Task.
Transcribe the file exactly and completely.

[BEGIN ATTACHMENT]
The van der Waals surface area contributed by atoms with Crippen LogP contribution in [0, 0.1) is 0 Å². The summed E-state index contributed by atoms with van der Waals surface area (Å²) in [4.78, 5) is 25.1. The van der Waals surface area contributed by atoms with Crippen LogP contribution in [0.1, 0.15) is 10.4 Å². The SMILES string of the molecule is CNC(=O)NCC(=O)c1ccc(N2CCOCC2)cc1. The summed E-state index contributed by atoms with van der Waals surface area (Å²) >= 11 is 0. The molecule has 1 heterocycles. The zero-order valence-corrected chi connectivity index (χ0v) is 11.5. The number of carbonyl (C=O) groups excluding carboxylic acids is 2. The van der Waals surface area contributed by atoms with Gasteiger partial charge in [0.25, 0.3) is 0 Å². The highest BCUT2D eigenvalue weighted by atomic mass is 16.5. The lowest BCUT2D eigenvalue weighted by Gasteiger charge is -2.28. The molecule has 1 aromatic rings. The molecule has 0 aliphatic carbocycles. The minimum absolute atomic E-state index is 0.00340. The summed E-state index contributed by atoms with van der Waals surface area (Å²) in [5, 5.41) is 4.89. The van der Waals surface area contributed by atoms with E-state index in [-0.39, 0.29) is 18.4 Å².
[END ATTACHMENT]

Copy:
The van der Waals surface area contributed by atoms with Crippen LogP contribution in [0, 0.1) is 0 Å². The summed E-state index contributed by atoms with van der Waals surface area (Å²) in [4.78, 5) is 25.1. The van der Waals surface area contributed by atoms with Crippen LogP contribution in [0.1, 0.15) is 10.4 Å². The SMILES string of the molecule is CNC(=O)NCC(=O)c1ccc(N2CCOCC2)cc1. The summed E-state index contributed by atoms with van der Waals surface area (Å²) >= 11 is 0. The molecule has 1 heterocycles. The zero-order valence-corrected chi connectivity index (χ0v) is 11.5. The number of carbonyl (C=O) groups excluding carboxylic acids is 2. The van der Waals surface area contributed by atoms with Gasteiger partial charge in [0.25, 0.3) is 0 Å². The highest BCUT2D eigenvalue weighted by atomic mass is 16.5. The lowest BCUT2D eigenvalue weighted by Gasteiger charge is -2.28. The molecule has 1 aromatic rings. The molecule has 0 aliphatic carbocycles. The minimum absolute atomic E-state index is 0.00340. The summed E-state index contributed by atoms with van der Waals surface area (Å²) in [5, 5.41) is 4.89. The van der Waals surface area contributed by atoms with E-state index in [-0.39, 0.29) is 18.4 Å².